Counselling for Bulimia Nervosa in Reading, Berkshire
What is Bulimia Nervosa?
Bulimia nervosa is a serious psychological eating disorder which is characterised by a secretive ‘binge-purge-cycle’ manifested by obsessive thoughts and compulsive behaviours around food. Like all other eating disorders – including Anorexia Nervosa, Binge Eating Disorder – bulimia is essentially an anxiety disorder that involves an attempt to control food and eating as a way of coping with emotions and life, and is characterised by an obsessive preoccupation with weight and body shape. It is often linked with low self-esteem, emotional problems and stress.
Bulimia involves eating compulsively in response to some emotional hunger and then purging through self induced vomiting, abuse of laxatives, diuretics, diet pills, strict diets, fasts, vigorous exercise, or any other compensatory behaviour which prevents the sufferer from gaining weight.
If you are suffering from bulimia you may be feeling trapped in a cycle of binge eating and purging; you may be experiencing a feeling of being stuck in a harmful cycle of eating very large amounts of food (more than most people would eat in one meal) in a short period of time and then doing whatever it takes to get rid of the food and calories you’ve consumed so that you can relieve your feelings of shame, guilt, self-hatred, or depression. You may be repeating this harmful behaviour because you’ve probably convinced yourself that if you don’t get rid of most of the calories or food you’ve consumed, then you will become ‘grotesquely fat’.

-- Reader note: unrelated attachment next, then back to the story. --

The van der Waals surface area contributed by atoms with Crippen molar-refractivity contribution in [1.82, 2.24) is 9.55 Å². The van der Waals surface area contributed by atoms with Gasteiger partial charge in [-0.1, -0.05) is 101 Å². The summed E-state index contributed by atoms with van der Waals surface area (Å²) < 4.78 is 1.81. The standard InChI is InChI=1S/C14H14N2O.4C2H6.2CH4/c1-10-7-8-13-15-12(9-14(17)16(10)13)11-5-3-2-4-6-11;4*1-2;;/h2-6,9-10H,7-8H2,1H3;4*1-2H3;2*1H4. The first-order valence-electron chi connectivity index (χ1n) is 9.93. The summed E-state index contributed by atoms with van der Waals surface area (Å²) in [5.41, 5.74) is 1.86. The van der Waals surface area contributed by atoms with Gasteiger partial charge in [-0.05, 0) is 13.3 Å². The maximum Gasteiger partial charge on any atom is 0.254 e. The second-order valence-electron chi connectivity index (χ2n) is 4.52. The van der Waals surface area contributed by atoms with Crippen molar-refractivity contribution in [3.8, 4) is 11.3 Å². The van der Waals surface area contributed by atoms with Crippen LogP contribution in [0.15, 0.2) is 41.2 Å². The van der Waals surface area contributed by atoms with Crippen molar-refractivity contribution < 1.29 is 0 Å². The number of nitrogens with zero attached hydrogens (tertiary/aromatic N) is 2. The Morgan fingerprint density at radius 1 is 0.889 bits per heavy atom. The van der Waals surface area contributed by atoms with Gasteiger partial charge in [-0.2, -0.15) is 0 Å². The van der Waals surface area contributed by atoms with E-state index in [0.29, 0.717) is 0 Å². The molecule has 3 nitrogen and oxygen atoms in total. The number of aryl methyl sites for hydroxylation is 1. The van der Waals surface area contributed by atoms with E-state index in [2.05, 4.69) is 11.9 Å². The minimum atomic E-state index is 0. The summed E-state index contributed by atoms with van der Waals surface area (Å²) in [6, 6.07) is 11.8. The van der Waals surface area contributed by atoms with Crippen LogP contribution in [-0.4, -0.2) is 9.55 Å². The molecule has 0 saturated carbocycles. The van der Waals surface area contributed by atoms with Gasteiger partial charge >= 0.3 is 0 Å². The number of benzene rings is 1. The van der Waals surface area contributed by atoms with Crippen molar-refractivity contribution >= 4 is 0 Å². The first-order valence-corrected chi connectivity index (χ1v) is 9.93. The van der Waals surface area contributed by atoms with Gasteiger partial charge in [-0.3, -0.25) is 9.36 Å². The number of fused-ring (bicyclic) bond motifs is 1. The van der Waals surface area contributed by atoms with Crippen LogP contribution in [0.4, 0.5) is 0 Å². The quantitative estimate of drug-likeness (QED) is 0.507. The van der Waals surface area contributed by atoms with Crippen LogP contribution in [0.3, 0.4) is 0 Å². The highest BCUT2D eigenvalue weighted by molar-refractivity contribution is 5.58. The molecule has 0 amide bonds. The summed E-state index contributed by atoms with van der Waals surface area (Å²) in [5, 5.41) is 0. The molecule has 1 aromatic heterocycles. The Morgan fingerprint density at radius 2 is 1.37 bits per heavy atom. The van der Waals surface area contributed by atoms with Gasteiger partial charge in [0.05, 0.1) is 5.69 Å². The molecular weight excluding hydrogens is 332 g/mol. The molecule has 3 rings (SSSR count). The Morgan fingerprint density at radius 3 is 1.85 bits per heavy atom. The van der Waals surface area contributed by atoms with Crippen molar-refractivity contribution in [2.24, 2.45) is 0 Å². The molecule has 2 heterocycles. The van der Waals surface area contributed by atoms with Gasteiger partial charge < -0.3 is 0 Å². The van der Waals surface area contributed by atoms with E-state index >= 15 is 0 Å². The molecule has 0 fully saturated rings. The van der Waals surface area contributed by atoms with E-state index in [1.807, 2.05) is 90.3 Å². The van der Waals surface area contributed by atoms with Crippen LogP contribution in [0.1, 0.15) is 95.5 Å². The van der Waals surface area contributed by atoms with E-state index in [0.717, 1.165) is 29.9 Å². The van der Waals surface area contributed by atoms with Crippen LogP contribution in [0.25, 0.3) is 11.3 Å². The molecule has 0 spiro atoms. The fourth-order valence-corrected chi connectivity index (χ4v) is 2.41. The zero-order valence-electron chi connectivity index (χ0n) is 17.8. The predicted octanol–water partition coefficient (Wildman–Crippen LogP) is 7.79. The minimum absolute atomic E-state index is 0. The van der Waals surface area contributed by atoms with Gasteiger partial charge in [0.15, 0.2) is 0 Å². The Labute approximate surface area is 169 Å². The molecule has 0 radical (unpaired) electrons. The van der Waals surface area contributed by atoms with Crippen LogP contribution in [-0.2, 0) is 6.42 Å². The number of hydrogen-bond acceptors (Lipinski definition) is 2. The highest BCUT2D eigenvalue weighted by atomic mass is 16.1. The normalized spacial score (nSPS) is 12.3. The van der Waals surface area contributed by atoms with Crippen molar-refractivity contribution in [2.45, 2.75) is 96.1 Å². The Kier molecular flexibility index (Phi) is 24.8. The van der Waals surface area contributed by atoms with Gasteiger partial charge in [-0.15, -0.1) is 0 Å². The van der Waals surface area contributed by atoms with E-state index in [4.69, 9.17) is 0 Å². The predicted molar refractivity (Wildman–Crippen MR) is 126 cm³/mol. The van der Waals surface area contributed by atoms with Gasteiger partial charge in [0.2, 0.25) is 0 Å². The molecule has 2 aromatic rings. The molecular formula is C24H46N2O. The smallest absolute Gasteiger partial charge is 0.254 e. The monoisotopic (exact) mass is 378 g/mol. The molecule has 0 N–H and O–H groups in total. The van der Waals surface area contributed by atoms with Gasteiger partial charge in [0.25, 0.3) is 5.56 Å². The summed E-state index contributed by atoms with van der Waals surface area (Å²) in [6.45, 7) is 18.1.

Bulimia involves compulsive eating or binge eating, which means eating large amounts of food very quickly, in an attempt to satisfy an emotional hunger. However, as this hunger is an emotional hunger rather than a physical hunger, food cannot and does not satisfy nor fulfil it. The binge, which usually consists of ‘comfort foods’ with high levels of sugar and calories, is followed by an irresistable urge to use any compensatory behaviour to avoid weight gain. Some individuals will also force themselves to get rid of the food or calories consumed even if they haven’t had a binge, but simply feel that they have broken their own strict dietary rules and eaten more than they should have.